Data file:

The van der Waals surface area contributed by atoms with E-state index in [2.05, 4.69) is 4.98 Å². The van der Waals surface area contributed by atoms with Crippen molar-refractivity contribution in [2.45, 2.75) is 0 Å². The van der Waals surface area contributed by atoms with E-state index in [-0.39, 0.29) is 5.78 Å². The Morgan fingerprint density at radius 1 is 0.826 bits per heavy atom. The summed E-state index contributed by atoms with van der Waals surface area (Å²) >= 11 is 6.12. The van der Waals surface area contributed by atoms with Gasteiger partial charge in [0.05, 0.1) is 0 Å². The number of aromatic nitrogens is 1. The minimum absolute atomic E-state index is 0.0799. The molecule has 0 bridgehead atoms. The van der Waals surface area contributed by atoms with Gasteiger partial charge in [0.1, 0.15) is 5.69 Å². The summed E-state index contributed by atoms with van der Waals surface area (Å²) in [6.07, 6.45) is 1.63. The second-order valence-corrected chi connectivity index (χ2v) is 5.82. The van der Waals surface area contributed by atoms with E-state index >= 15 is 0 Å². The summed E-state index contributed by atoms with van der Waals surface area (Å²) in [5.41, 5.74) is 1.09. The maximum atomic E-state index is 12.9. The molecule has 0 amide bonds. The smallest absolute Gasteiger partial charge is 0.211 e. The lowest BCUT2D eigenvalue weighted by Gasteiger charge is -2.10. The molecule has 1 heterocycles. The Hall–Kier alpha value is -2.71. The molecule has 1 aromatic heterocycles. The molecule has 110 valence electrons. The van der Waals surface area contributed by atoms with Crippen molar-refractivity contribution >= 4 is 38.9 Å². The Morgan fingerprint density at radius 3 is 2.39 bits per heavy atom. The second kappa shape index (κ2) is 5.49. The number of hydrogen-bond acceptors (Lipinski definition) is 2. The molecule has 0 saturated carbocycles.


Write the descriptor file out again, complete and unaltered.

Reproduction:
The van der Waals surface area contributed by atoms with E-state index in [2.05, 4.69) is 4.98 Å². The van der Waals surface area contributed by atoms with Crippen molar-refractivity contribution in [2.45, 2.75) is 0 Å². The van der Waals surface area contributed by atoms with E-state index in [-0.39, 0.29) is 5.78 Å². The Morgan fingerprint density at radius 1 is 0.826 bits per heavy atom. The summed E-state index contributed by atoms with van der Waals surface area (Å²) >= 11 is 6.12. The van der Waals surface area contributed by atoms with Gasteiger partial charge in [0.05, 0.1) is 0 Å². The number of aromatic nitrogens is 1. The minimum absolute atomic E-state index is 0.0799. The molecule has 0 bridgehead atoms. The van der Waals surface area contributed by atoms with Gasteiger partial charge in [0.1, 0.15) is 5.69 Å². The summed E-state index contributed by atoms with van der Waals surface area (Å²) in [6.07, 6.45) is 1.63. The second-order valence-corrected chi connectivity index (χ2v) is 5.82. The van der Waals surface area contributed by atoms with E-state index >= 15 is 0 Å². The summed E-state index contributed by atoms with van der Waals surface area (Å²) in [5.41, 5.74) is 1.09. The maximum atomic E-state index is 12.9. The molecule has 0 amide bonds. The smallest absolute Gasteiger partial charge is 0.211 e. The lowest BCUT2D eigenvalue weighted by Gasteiger charge is -2.10. The molecule has 1 heterocycles. The Hall–Kier alpha value is -2.71. The molecule has 1 aromatic heterocycles. The molecule has 110 valence electrons. The van der Waals surface area contributed by atoms with Crippen molar-refractivity contribution >= 4 is 38.9 Å². The Morgan fingerprint density at radius 3 is 2.39 bits per heavy atom. The second kappa shape index (κ2) is 5.49. The number of hydrogen-bond acceptors (Lipinski definition) is 2. The molecule has 0 saturated carbocycles.